Boston University, School of Law
This is a revised version of introductory remarks to a panel entitled The Scope of Executive Power held on October 12, 2007, at Boston University Law School's symposium, The Role of the President in the 21st Century. It focuses on an argument advanced by Charlie Savage, among others: that the Bush administration has forged a breathtakingly robust view of the scope of executive power by combining (1) the original Unitary Executive thesis, which insists on the "exclusivity" of certain plenary presidential powers; with (2) a new Unitary Executive thesis, which insists on a vastly expanded vision of the "scope" of those powers - powers found nowhere in the Constitution's text or even fairly derived (arguably) from its original public meaning. After clarifying the theoretical distinction and practical upshot of these nominally identical positions, I briefly offer two observations. First, while it would be entirely appropriate to "candidly and transparently" debate whether new perceived threats require an expanded scope of executive power, it is extremely dangerous to cloak the true stakes of this debate with the expedient veneer of a new (and, to most minds, indefensible) monarchical executive theory, which disingenuously claims to be coextensive with the defensible, if controversial, original Unitary Executive theory. Second, the consequences of this constitutional debate for international law remain underappreciated. Because of the nature of the international system - and, in particular, customary international law's acute sensitivity to authoritative assertions of power - what U.S. executives do and say often influences what other states do and say, potentially altering the evolution and shape of international law. Ironically but tragically, the widespread repetition of claims and practices initiated by the current U.S. executive branch may therefore, in the long term, diminish rather than enhance the real power of the United States, including its executive: in certain areas, it already has. In fact, the exercise of an exorbitant scope of supposedly inherent executive power may well (as it did in the aftermath of the Nixon administration) culminate in precisely the sort of reactive statutory constraints and de facto international diplomatic obstacles that proponents of a broad scope of executive power regard as misguided and a threat to U.S. national security in the twenty-first century.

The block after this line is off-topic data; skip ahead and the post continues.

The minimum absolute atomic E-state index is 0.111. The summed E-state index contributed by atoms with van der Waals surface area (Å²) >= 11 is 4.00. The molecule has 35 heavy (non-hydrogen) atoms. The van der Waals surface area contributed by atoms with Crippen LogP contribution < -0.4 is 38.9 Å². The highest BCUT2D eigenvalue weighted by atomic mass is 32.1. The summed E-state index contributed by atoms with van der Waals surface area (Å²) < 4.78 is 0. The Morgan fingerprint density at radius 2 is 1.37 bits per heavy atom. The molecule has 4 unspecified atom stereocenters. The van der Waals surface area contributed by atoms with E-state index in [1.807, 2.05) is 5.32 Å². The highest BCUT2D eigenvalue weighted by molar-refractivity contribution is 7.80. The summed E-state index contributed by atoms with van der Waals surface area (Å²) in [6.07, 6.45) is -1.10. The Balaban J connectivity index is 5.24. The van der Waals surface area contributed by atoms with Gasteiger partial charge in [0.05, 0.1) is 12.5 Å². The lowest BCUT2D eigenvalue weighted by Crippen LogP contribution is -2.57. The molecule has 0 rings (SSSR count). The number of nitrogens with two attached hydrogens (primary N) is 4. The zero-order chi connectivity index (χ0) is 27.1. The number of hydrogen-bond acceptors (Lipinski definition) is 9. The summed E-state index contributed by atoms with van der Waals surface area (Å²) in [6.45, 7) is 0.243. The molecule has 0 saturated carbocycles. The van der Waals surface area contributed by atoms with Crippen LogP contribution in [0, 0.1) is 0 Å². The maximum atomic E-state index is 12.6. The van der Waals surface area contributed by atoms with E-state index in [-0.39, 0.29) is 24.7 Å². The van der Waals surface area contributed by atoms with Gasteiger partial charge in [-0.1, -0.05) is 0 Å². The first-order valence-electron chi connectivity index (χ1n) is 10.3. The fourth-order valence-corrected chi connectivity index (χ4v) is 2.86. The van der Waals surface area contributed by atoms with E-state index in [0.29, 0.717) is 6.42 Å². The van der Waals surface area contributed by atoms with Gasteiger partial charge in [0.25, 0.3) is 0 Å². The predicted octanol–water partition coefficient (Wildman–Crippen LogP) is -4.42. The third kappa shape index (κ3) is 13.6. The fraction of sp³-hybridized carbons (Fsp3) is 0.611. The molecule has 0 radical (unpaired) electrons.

Robert D. Sloane,
The Scope of Executive Power in the Twenty-First Century: An Introduction
Boston University Law Review
Available at: https://scholarship.law.bu.edu/faculty_scholarship/482